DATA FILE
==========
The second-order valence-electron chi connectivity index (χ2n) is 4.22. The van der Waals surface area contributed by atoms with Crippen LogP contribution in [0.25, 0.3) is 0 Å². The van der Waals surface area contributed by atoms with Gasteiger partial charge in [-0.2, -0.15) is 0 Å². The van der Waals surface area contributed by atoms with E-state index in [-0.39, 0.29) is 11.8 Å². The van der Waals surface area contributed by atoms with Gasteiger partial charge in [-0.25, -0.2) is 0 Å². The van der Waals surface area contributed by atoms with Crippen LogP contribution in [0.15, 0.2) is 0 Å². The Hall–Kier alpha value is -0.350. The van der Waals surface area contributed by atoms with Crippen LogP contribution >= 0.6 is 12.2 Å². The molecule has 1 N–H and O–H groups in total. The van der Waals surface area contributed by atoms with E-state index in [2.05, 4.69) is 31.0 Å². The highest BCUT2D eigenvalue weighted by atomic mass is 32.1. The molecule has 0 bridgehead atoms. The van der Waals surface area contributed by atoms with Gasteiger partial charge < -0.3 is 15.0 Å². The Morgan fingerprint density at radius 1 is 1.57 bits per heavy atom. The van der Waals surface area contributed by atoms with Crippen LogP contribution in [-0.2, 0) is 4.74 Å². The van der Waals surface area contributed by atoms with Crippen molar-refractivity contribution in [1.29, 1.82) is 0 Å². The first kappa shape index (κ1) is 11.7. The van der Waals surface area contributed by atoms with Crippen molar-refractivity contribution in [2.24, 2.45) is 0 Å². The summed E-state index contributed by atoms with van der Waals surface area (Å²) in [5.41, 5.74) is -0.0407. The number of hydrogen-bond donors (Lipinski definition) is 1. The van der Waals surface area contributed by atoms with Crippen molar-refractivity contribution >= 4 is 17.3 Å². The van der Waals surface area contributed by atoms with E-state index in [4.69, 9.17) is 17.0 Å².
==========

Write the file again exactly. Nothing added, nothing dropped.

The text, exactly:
The second-order valence-electron chi connectivity index (χ2n) is 4.22. The van der Waals surface area contributed by atoms with Crippen LogP contribution in [0.25, 0.3) is 0 Å². The van der Waals surface area contributed by atoms with Gasteiger partial charge in [-0.2, -0.15) is 0 Å². The van der Waals surface area contributed by atoms with E-state index in [-0.39, 0.29) is 11.8 Å². The van der Waals surface area contributed by atoms with Gasteiger partial charge in [-0.25, -0.2) is 0 Å². The van der Waals surface area contributed by atoms with Crippen LogP contribution in [0.15, 0.2) is 0 Å². The Hall–Kier alpha value is -0.350. The van der Waals surface area contributed by atoms with Crippen LogP contribution >= 0.6 is 12.2 Å². The molecule has 1 N–H and O–H groups in total. The van der Waals surface area contributed by atoms with E-state index in [2.05, 4.69) is 31.0 Å². The highest BCUT2D eigenvalue weighted by atomic mass is 32.1. The molecule has 0 bridgehead atoms. The van der Waals surface area contributed by atoms with Gasteiger partial charge < -0.3 is 15.0 Å². The Morgan fingerprint density at radius 1 is 1.57 bits per heavy atom. The van der Waals surface area contributed by atoms with Crippen LogP contribution in [-0.2, 0) is 4.74 Å². The van der Waals surface area contributed by atoms with Crippen molar-refractivity contribution in [1.29, 1.82) is 0 Å². The first kappa shape index (κ1) is 11.7. The van der Waals surface area contributed by atoms with Crippen molar-refractivity contribution in [2.24, 2.45) is 0 Å². The summed E-state index contributed by atoms with van der Waals surface area (Å²) in [5.41, 5.74) is -0.0407. The number of hydrogen-bond donors (Lipinski definition) is 1. The van der Waals surface area contributed by atoms with Crippen molar-refractivity contribution >= 4 is 17.3 Å². The van der Waals surface area contributed by atoms with E-state index in [4.69, 9.17) is 17.0 Å².